This book is not only a new book in our library, but it is also the winner of the humor category Goodreads Choice awards for 2014 books. Offering both funny advice and funny stories for readers to laugh at and learn from, American actress and comedian Amy Poehler presents a hilarious must-read.
For those who want to laugh even more over Christmas:
“Surely You’re Joking, Mr. Feynman”/ “What do You Care What Other People Think?” by Richard P. Feynman
These books are a set of memoirs of the American theoretical physicist Richard P. Feynman. I know what you’re thinking… I mistitled the header for this one. That’s not the case. Feynman is a hilariously quirky individual with a warm personality that bleeds through the pages of his memoirs. If you’re looking for some true stories told in an extremely engaging and personal voice, Feynman’s memoirs are the way to go…. Of course, if you’re looking for something more science-y, you can find his lectures, but his memoirs are a personal favorite of mine. I can only hope that it becomes a favorite book of yours as well.
For those who want a nice family novel over Christmas:
“Little Women” by Louisa May Alcott
Another classic book to rescue the spirit of Christmas! “Little Women” is almost the epitome of classic family novels. Alcott’s captivating writing style helps readers bond emotionally with the characters. With several scenes dealing with the theme of Christmas, and the entire novel revolving around the familial nature of the holidays, “Little Women” is another classic to read over break!
For those who want a good think over Christmas:
“The Geography of Thought” by Richard Nisbett
The holidays are a time to celebrate, but they are also a time to think and reflect upon your life and the world around you. This book on Nisbett’s theories of cultural psychology is admittedly not as suspenseful or exciting as a fiction novel; however, this book is definitely one that will get you thinking about the world around you. Nisbett’s comparisons of the East Asian and Western cultures provides a direct relevance to our own lives, and what better time to sit down with a reflective book than during the winter holidays?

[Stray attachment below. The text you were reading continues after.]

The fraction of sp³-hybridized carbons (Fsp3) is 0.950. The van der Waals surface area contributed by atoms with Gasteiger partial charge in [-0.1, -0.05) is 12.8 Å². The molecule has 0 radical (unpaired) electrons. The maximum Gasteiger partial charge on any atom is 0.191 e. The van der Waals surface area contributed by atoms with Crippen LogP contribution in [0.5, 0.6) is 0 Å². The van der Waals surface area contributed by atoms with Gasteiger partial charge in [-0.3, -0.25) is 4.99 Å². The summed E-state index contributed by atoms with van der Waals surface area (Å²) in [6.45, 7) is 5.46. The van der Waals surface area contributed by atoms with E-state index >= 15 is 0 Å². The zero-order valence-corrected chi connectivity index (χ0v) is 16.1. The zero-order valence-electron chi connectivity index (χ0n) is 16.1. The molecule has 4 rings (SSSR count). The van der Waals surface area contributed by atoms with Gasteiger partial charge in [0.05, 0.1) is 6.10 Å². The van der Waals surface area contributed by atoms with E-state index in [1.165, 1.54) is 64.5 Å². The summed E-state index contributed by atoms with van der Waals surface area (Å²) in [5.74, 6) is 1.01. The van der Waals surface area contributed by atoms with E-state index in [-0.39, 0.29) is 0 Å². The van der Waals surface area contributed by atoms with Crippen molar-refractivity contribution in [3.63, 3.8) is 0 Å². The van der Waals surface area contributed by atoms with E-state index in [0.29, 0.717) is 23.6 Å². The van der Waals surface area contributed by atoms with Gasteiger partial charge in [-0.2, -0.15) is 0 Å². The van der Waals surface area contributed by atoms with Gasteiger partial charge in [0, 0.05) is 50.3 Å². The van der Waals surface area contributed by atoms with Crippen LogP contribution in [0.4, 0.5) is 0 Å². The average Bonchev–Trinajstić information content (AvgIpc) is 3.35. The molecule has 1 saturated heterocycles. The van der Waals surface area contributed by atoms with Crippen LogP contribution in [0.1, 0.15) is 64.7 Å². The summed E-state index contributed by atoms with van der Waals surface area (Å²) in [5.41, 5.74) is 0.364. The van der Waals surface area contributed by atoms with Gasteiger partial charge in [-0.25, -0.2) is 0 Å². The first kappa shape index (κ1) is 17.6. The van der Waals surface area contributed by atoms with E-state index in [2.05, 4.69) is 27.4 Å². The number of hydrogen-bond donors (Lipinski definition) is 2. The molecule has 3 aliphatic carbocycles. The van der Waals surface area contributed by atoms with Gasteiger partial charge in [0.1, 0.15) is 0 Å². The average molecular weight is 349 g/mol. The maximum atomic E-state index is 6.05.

For those who want a quick read for Christmas:
“Four Warned” by Jeffrey Archer
At a mere 112 pages, this suspenseful collection of four short stories emphasizes the “quick” in “quick reads.” Despite this, the book provides concise, yet intriguing plotlines that are sure to captivate any reader—even those in a hurry to get done with the book. Each story provides a quick and easy read, but still manages to excite readers with a creative storyline and superior writing. Join the four protagonists in these short stories that will never fail to surprise you with plot developments. Each reader may have a different favorite character—but all will enjoy these tales.
For those who want to skim the pictures:
“The Eternal Smile” by Gene Luen Yang and Derek Kirk Kim